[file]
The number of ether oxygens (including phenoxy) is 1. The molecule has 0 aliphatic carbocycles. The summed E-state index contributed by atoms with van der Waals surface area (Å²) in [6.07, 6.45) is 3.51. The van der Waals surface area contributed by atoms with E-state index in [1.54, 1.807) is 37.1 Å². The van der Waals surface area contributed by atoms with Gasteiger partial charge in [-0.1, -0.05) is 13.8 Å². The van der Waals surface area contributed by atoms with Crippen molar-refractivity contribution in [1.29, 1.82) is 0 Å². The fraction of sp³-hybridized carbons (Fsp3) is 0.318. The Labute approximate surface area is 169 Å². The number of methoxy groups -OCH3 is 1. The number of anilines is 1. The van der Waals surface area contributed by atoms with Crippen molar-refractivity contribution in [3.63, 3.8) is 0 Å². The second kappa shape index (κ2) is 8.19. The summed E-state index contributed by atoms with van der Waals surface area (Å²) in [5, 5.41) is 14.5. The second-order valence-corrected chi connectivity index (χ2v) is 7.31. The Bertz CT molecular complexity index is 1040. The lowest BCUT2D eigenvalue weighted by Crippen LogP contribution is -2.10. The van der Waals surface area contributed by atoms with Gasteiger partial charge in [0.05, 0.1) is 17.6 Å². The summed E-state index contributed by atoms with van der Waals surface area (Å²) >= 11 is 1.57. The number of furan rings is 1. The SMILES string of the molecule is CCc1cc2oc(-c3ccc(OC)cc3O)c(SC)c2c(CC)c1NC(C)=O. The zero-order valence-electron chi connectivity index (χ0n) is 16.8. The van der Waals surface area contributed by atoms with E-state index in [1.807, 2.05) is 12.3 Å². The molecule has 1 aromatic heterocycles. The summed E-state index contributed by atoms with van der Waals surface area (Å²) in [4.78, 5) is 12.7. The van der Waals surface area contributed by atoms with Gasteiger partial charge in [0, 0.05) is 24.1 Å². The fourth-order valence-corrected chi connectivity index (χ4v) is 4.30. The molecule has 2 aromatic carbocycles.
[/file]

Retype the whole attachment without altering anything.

The number of ether oxygens (including phenoxy) is 1. The molecule has 0 aliphatic carbocycles. The summed E-state index contributed by atoms with van der Waals surface area (Å²) in [6.07, 6.45) is 3.51. The van der Waals surface area contributed by atoms with E-state index in [1.54, 1.807) is 37.1 Å². The van der Waals surface area contributed by atoms with Gasteiger partial charge in [-0.1, -0.05) is 13.8 Å². The van der Waals surface area contributed by atoms with Crippen molar-refractivity contribution in [1.29, 1.82) is 0 Å². The fraction of sp³-hybridized carbons (Fsp3) is 0.318. The Labute approximate surface area is 169 Å². The number of methoxy groups -OCH3 is 1. The number of anilines is 1. The van der Waals surface area contributed by atoms with Crippen molar-refractivity contribution in [3.63, 3.8) is 0 Å². The second kappa shape index (κ2) is 8.19. The summed E-state index contributed by atoms with van der Waals surface area (Å²) in [5, 5.41) is 14.5. The second-order valence-corrected chi connectivity index (χ2v) is 7.31. The Bertz CT molecular complexity index is 1040. The lowest BCUT2D eigenvalue weighted by Crippen LogP contribution is -2.10. The van der Waals surface area contributed by atoms with Gasteiger partial charge in [0.05, 0.1) is 17.6 Å². The summed E-state index contributed by atoms with van der Waals surface area (Å²) >= 11 is 1.57. The number of furan rings is 1. The SMILES string of the molecule is CCc1cc2oc(-c3ccc(OC)cc3O)c(SC)c2c(CC)c1NC(C)=O. The zero-order valence-electron chi connectivity index (χ0n) is 16.8. The van der Waals surface area contributed by atoms with E-state index in [1.807, 2.05) is 12.3 Å². The molecule has 1 aromatic heterocycles. The summed E-state index contributed by atoms with van der Waals surface area (Å²) in [4.78, 5) is 12.7. The van der Waals surface area contributed by atoms with Gasteiger partial charge in [0, 0.05) is 24.1 Å². The fourth-order valence-corrected chi connectivity index (χ4v) is 4.30. The molecule has 2 aromatic carbocycles.